Society is opening up but are we emotionally closing off?

Brendan Street - Nuffield Health

Brendan Street – Nuffield Health

Re-entry anxiety is a form of stress associated with the fear of being unable, or not wanting to re-adapt to previously established routines and environments – e.g. going back to ‘normal’. This can be in relation to a return to work or a return to a previous way of living. Many of us will feel relieved and excited to embrace life after COVID-19. Yet a proportion of us are feeling overwhelmed by the uncertainty of the ‘new normal’.

Even though we are re-entering a previously familiar environment, it’s not simply a matter of picking up where we left off. Many people will experience a rollercoaster of emotions. There may be periods of joy, which then give way to anxiety and panic. Re-integration will lead to different experiences for all of us.

Business Leader spoke to Brendan Street, Professional Head of Emotional Wellbeing at Nuffield Health regarding this topic.

So, what steps can employers take to help relieve symptoms of re-entry anxiety?

Environment. Employees may be worried that they’ll encounter the virus on their commute, or even in the office. Where possible, make reasonable adjustments. These may include accommodating remote working and putting unnecessary travel on hold, particularly if there are known cases in your area. This will become essential if known cases are announced in your company.

Protocol. Sharing actionable steps on how employees can protect themselves will help rationalise the issue. Make sure company health protocols are clear and accessible. This means keeping staff informed on the steps you’re taking as a company, as well as giving advice.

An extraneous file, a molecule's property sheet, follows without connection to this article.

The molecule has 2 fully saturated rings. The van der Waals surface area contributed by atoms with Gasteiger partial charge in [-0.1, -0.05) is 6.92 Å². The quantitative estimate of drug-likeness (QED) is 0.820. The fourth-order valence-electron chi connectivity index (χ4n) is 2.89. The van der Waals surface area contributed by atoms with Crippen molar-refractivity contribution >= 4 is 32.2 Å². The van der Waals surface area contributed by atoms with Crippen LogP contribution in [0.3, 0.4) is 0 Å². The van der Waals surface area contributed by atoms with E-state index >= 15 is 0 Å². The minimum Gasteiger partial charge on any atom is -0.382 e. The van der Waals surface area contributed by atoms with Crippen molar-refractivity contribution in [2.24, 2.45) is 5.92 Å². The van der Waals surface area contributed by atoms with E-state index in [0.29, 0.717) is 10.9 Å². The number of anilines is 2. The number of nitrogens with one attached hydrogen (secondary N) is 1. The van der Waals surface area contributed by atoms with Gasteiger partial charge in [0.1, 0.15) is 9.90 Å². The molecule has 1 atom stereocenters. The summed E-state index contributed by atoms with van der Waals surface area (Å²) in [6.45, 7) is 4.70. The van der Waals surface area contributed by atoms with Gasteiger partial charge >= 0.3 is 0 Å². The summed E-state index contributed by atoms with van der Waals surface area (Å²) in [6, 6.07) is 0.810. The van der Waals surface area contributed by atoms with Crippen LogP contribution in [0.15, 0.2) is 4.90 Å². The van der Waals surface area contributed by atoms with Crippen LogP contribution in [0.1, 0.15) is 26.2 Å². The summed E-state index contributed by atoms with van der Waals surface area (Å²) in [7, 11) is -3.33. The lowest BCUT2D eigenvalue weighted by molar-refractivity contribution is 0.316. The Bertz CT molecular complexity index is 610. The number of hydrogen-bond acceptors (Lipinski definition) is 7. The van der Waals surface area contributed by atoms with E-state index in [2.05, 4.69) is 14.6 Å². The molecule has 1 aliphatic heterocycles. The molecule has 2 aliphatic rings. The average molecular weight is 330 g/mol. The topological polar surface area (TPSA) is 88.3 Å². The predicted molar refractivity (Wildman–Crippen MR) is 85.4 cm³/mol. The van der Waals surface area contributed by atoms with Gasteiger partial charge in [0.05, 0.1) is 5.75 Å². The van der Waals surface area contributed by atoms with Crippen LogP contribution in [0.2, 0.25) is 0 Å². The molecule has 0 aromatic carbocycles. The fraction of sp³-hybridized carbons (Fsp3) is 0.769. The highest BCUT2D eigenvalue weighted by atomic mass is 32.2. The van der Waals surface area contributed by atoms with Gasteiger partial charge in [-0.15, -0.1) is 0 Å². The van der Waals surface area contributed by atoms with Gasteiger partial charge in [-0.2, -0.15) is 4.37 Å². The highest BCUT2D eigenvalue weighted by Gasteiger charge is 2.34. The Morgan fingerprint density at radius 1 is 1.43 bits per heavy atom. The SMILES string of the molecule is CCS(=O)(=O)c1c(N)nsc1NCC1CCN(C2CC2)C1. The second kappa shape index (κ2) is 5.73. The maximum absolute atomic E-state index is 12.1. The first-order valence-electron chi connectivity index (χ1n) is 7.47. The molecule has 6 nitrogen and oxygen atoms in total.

Language. Be aware of how your language can impact people’s perceptions of the situation. According to The Journal of Positive Psychology, diagnostic terms should be avoided when it comes to discussing health concerns.

Staff who continue to show signs of distress should be guided towards further emotional support. It may be that anxiety around coronavirus is a noticeable sign of pre-existing or wider emotional struggles.

What can employees do to help the re-entry phase?

Notice the emotions you are experiencing. Thoughts can have a direct and immediate impact on our feelings or emotions, and on our behaviours. Events or situations don’t cause anxiety or distress, it is our interpretation or beliefs about events/situations that leads to an emotional response. If you can identify the ‘hot’ thought connected to the emotion then you can decide if you need to adapt or adjust.

Self-care. What have you started doing during the pandemic that has been of benefit?  That might be going for a run at lunchtime, eating more healthily or getting a good night’s sleep. Make sure you maintain these as you return to work.

Pace and compassion. If you’re returning to the workplace, be sure to plan your day ahead. Test the route in advance, talk to your manager about any concerns you have earlier rather than later. If you’re feeling overwhelmed, check to make sure that you are practicing self-kindness and compassion.

Inside-Out. Don’t let unhelpful thoughts and ‘What-ifs’ multiply inside your head. Get thoughts out. Identify a re-entry co-pilot in the workplace – someone you can bounce thoughts off. Research has shown that we are more able to manage change if we verbalise our thoughts.

The impact of COVID-19 on all our lives should not be underestimated. It is useful to prepare for a turbulent re-entry. Expect a ‘wash cycle’ of emotions from distressed, confused, agitated, hopeful to excited and back again. The techniques above will limit the disruption of re-entry.

Most importantly, remember that it’s OK not to be OK and seeking help and support is both adaptive and normal.